Chef de mission Chong Wei stays connected to team


PETALING JAYA: Badminton legend Datuk Lee Chong Wei has smashed his way to many firsts in his career as a player. As an administrator, he has now become the first chef de mission of the Malaysian contingent to work from home.

It’s unprecedented but the physical absence and distance will not stop Chong Wei from being hands-on in managing affairs of the athletes at the Tokyo Olympic Games starting tomorrow.

In fact, Chong Wei has already established a tight schedule to keep himself connected with the team led by chief secretariat Datuk Nazifuddin Najib in Japan on a regular basis.

“It’s like I’m on a 24-hour duty. I’m on call – ready to deal with anything. Our head in Japan updates me with all the progress there. I get reports daily on the athletes and on the Covid-19 situation,” said Chong Wei.

“As I’m close to badminton, I will get the reports directly from team manager Wong Choong Hann and the coaches (Hendrawan, Flandi Limpele, Chan Chong Ming and Chin Eei Hui).

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“As a former player, I can give my input, ideas and advice whenever it is required,” he said.

Malaysia will be represented by 30 athletes, comprising a few seasoned campaigners and first timers and Chong Wei has some comforting words for those nervous debutants.

“I remember taking part in my first Olympics in Athens (in 2004) together with Choong Hann and Roslin (Hashim).

“It was one of my best Olympics,” said Chong Wei.

“I’ve never had any previous experience playing in major events. I’ve not even competed in the SEA Games but I did better than some to reach the second round.

“I gained a lot of experience, enjoyed the atmosphere and even took time to visit the beautiful city after the Games was over. Of course, the athletes can’t go anywhere this time but I hope the first-timers will learn to enjoy.

“It was the experience in Athens that took me to greater heights in badminton after that. I went to the 2008 Beijing Olympics with more confidence.”

Chong Wei is the most successful athlete in the Olympics having won three silver medals at the 2008 Beijing, 2012 London and 2016 Rio de Janeiro editions.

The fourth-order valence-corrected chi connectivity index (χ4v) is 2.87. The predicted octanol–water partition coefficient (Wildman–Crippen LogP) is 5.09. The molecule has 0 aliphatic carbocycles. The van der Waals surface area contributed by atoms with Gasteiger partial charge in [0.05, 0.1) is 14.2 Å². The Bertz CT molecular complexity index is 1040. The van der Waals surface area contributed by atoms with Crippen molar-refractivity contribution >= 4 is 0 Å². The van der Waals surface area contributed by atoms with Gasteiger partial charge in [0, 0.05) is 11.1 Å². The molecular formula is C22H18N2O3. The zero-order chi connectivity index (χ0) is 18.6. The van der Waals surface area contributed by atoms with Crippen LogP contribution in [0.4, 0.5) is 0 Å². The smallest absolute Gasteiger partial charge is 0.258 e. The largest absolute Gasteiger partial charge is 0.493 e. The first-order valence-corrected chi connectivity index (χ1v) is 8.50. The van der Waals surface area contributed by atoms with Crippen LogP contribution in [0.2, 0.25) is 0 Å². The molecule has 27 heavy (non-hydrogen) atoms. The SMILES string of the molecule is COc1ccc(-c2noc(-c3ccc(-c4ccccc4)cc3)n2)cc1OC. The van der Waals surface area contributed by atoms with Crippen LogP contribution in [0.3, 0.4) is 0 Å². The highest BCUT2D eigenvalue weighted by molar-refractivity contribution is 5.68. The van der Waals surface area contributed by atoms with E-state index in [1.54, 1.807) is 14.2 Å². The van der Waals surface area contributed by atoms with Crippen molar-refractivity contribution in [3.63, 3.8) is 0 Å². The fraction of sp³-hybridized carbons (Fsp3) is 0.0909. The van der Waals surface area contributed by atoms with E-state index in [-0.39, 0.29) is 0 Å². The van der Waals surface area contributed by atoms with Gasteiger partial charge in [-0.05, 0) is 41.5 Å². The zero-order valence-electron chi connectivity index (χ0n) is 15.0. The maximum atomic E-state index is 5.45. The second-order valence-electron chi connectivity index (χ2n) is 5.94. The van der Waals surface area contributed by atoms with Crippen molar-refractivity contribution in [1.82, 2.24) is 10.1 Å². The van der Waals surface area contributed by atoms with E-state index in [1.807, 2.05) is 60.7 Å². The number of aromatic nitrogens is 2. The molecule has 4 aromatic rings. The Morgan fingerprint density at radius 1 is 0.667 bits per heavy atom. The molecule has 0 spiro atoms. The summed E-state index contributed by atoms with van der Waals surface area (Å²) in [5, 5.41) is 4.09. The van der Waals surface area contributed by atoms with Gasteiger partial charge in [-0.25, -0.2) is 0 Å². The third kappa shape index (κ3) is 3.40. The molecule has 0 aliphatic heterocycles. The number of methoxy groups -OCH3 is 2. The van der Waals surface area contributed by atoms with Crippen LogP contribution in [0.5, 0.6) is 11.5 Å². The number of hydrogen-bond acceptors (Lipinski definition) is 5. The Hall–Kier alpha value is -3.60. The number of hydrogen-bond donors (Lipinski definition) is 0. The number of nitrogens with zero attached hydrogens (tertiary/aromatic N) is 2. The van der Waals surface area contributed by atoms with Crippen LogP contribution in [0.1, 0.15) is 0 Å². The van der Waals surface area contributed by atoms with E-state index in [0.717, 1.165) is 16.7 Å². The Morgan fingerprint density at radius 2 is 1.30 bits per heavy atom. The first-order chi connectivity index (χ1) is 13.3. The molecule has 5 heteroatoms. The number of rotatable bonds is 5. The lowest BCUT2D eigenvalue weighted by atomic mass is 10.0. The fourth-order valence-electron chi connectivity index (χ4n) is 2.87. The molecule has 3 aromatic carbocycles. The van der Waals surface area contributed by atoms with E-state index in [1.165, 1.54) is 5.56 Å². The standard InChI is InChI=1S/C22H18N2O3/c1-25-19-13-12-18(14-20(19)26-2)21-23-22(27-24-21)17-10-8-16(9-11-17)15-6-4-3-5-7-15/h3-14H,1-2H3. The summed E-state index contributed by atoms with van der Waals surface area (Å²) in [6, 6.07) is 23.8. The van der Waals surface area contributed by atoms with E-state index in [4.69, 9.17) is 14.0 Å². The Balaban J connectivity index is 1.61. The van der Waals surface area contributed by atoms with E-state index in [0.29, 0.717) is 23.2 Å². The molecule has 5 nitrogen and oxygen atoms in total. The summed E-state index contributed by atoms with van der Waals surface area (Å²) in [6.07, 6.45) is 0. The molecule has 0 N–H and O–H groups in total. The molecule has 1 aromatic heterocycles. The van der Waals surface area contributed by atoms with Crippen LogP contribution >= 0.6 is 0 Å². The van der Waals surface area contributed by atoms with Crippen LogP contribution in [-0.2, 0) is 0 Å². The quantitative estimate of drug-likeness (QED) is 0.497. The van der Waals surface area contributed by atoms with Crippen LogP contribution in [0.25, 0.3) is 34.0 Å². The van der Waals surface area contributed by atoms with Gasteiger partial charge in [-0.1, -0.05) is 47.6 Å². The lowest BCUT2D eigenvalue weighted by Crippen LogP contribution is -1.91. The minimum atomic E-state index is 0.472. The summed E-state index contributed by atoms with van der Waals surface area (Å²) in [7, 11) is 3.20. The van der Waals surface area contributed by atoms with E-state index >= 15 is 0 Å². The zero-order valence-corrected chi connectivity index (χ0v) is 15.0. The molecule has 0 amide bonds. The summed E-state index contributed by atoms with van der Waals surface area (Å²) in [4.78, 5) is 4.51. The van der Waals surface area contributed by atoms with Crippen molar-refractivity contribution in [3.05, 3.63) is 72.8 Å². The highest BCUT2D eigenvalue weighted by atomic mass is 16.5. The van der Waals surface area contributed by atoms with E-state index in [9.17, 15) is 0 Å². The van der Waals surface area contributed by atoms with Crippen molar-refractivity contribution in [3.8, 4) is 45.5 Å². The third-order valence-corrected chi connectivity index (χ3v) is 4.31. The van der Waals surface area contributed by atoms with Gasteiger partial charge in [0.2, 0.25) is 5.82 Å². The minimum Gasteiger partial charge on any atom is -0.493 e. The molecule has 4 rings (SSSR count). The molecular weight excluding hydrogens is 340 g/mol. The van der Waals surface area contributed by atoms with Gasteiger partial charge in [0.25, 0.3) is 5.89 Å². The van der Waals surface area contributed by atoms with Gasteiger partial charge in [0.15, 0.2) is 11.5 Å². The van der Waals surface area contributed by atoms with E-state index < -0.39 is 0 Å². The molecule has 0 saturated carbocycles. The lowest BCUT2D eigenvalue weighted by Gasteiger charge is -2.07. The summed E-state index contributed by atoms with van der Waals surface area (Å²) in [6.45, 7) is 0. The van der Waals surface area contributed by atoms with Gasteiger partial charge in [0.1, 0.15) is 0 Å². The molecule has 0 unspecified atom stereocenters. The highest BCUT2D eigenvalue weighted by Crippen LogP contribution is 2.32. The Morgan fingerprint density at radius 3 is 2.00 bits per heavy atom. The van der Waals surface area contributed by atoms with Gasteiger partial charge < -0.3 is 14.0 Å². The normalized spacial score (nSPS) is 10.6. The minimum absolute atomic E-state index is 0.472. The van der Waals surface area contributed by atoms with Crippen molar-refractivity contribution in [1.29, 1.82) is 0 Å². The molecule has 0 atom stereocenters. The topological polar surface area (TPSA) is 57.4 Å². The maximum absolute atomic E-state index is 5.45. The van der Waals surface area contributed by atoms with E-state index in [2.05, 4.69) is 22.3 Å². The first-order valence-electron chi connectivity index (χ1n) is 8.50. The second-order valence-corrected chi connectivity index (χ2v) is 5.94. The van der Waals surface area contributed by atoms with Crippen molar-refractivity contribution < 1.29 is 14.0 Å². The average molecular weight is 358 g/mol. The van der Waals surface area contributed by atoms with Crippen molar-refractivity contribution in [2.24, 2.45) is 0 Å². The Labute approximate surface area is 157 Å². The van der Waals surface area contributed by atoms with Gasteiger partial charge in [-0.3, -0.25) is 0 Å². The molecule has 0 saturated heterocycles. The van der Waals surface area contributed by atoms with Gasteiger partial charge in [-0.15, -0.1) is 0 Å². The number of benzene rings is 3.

“All I remember in those three Olympics is the pressure that came with it.

“I was expected to win... and that put a lot of burden on my shoulder. I remember my difficulty sleeping before the finals,” said Chong Wei.

“I came very close in Rio but I did not win the gold. I had beaten Lin Dan of China in the semi-finals but lost to his compatriot Chen Long in the final. That’s the only disappointment.

Knowing how important it is to deal with pressure, Chong Wei had no plans to distract the athletes.

“I won’t put any undue pressure on these athletes. I do not expect the athletes to give a daily update... they have enough distractions. I just want them to compete without having to worry about anything.

“Managing the pressure is the hardest but I’m sure all the senior athletes know what they need to do. Cyclist Azizulhasni Awang and shuttler Chan Peng Soon are experienced, they do not need much coaching,” he said.

“I’ve never experienced an Olympics like this. Due to measures taken to curb the spread of Covid-19, the rules are strict, the athletes are unable to move freely and there will not be spectators. It’s tough for all but I’m glad our athletes are in good spirits.

“There are Covid-19 cases in the Games Village but they are few and have been managed.”

On the chances of the team, Chong Wei said: “These athletes have worked really hard and I believe Malaysia will return home with medals.”

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